166: Understanding /ŋ/, the 'ng' sound

When does (and doesn't) the g sound follow the ng sound?


Hi again, and welcome back to Seattle Learning Academy's American English pronunciation podcast. My name is Mandy, and this is our 166th episode.

Today I'm going to talk about that odd little sound at the end of the word sing: the ng sound (ng sound). The ng sound is one of the three nasal sounds of English. Nasal sounds are those strange sounds that are created when air passes out through our nose instead of our mouth. Here's a very quick little experiment to show what this means.

Create the m sound with me (m sound).

Now, pinch your nose shut while creating this sound (pause).

You can't do it! You can't create a nasal sound while your nose is held shut. That's because, during nasal sounds, the lips or tongue completely block the air from leaving the mouth. Then, if the air also can't leave through your nose, it can't leave at all, and no sound will occur.

English has three nasal sounds: the m sound, the n sound, and the ng sound. Listen to the difference between these three sounds:

m sound (m sound)
n sound (n sound)
ng sound (ng sound)

For this episode, let's focus on the ng sound. The ng sound gets its name because it is often spelled 'ng' as in the words sing, young, and doing.

The trouble that ESL students have with the ng sound usually occurs in relation to the g sound (g sound). Be careful here because the g sound (g sound) is not actually a part of the ng sound. Listen to the ng sound again: (ng sound).

Notice that I did not say (ng sound+g sound). (ng sound+g sound) is a combination of the ng sound followed by the g sound.

Although the g sound is not included with the ng sound, there is a similarity between the ng sound and the g sound that is worth noting. Both of these sounds are velar sounds. Velar sounds are pronounced when the back of the tongue lifts and gets near to or presses against the soft palate. The soft palate is that mushy area at the top, back of the mouth. Notice that when we create the g sound (or the k sound, for that matter), the tongue presses against the soft palate. Then the tongue is released with a little puff of air (k sound, g sound). When pronouncing the ng sound, the tongue presses into the soft palate in the same manner, but instead of immediately releasing, the tongue stays in place, and air is forced out the nose instead.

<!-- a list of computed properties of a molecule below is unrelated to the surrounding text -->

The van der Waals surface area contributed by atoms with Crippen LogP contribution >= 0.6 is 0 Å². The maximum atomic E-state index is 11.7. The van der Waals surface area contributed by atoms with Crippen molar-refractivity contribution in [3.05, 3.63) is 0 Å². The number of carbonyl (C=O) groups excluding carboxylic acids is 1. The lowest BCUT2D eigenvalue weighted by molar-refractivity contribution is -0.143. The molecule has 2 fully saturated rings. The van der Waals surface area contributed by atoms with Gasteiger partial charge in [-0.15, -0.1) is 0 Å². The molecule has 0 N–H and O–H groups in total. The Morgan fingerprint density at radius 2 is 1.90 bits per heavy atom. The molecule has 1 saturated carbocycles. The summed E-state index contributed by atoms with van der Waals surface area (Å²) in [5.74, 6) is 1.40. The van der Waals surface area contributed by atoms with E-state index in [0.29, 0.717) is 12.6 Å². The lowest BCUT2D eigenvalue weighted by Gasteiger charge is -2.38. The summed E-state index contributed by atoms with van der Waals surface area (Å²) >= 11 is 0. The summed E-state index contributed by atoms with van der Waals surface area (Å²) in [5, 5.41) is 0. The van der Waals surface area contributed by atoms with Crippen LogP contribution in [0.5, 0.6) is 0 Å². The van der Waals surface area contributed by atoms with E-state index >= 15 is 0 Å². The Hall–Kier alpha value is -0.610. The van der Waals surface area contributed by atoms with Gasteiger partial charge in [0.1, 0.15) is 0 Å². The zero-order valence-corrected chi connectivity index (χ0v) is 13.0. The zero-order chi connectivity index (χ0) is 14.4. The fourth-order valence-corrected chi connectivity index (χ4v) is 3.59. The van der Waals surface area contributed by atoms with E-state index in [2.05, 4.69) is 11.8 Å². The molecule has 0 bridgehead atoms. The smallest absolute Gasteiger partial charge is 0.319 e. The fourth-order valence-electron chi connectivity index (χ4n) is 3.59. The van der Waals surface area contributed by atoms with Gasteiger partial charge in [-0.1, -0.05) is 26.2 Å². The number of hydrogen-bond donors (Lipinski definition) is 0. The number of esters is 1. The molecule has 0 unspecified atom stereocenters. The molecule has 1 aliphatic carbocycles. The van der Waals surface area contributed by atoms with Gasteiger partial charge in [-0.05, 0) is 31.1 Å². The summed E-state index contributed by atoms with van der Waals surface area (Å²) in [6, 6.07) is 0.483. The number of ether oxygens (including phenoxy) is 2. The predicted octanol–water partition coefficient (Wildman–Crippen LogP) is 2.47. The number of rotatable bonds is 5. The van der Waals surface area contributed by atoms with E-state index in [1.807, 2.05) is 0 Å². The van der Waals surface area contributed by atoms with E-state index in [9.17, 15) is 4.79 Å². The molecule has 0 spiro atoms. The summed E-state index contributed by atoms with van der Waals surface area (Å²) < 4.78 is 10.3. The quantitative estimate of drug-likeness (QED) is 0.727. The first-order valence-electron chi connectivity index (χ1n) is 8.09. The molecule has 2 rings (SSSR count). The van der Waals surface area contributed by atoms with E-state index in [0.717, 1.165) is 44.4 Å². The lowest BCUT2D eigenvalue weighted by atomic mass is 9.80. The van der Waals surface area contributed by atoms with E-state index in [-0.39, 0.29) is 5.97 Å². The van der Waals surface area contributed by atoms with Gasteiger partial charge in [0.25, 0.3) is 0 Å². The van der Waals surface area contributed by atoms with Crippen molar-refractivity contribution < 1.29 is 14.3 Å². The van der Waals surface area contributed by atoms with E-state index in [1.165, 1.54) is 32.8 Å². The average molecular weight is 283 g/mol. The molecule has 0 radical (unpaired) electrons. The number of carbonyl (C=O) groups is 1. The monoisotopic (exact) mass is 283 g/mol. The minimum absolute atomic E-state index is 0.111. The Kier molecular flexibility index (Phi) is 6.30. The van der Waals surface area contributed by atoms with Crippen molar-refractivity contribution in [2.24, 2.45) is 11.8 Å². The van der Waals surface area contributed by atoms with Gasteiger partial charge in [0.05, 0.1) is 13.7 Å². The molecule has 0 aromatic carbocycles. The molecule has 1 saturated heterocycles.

In addition to the similar tongue position, there are a couple of other valid reasons why people are adding the g sound to the ng sound.

First, it looks like it should be there. The letter g is often a part of the spelling, so it makes sense to want to add it to the pronunciation. When we see the ng spelling, especially at the end of a word, it's helpful to think of the ng spelling the same as we think of the sh spelling. When we see the sh spelling, as in the words she or wish, we don't think of adding an additional s sound or h sound; we realize that those two letters together are pronounced as (sh sound). Think of the ng spelling the same way. At the end of a word, those two letters together are pronounced (ng sound).

Listen to and repeat these words:


Even when people know to not say the g sound, adding the g sound can happen completely by accident. We need to eventually lower the tongue from the soft palate to release the ng sound. This release must be gentle, or a g sound will happen all by itself. It can take some extra practice to end the ng sound without adding a g sound.

I practice this nice, soft release with my students by using verbs that end in the ng sound that can then have the -ing ending added to them. This lets you practice releasing the ng sound twice for each word. For this practice, I want to hear singing, not sing+g sound ing+g sound). Repeat after me, and be very careful to not add any g sound to these words:


That was the ng spelling at the end of a word or immediately before a suffix. When we see the ng spelling in the middle of a word, we can usually expect the g sound to be included in the pronunciation. Listen to and repeat these words:


Besides the ng spelling, the ng sound often occurs when a word is spelled nk or nc. Notice that the nk and nc spellings usually do include the k sound in the word's pronunciation. Listen to and repeat the following words:


A great way to practice all of these possibilities for the ng sound is to listen to the ng sound drills! You can access the drills for free online by going to Pronuncian and clicking the "Sounds" tab. Then you can click "Study now" for any English sound you would like to practice!

These spelling patterns and the sound drills are also included in our book "Pronunciation Pages 2." You can download the book as a PDF or have it shipped to you as a physical, paper book. Both the PDF format and the physical book include MP3 files for all of the sounds of English so you can listen and repeat directly from your digital audio device.

And there is one other way to get extra practice. Pronuncian subscribers have access to the extra listening practice and quizzes associated with the ng sound. To sign up for a Pronuncian subscription, go to www.pronuncian.com/join.

That's all for today, everyone. This has been a Seattle Learning Academy Digital publication. Seattle Learning Academy is where the world comes to learn.

Thanks for listening. Bye-bye.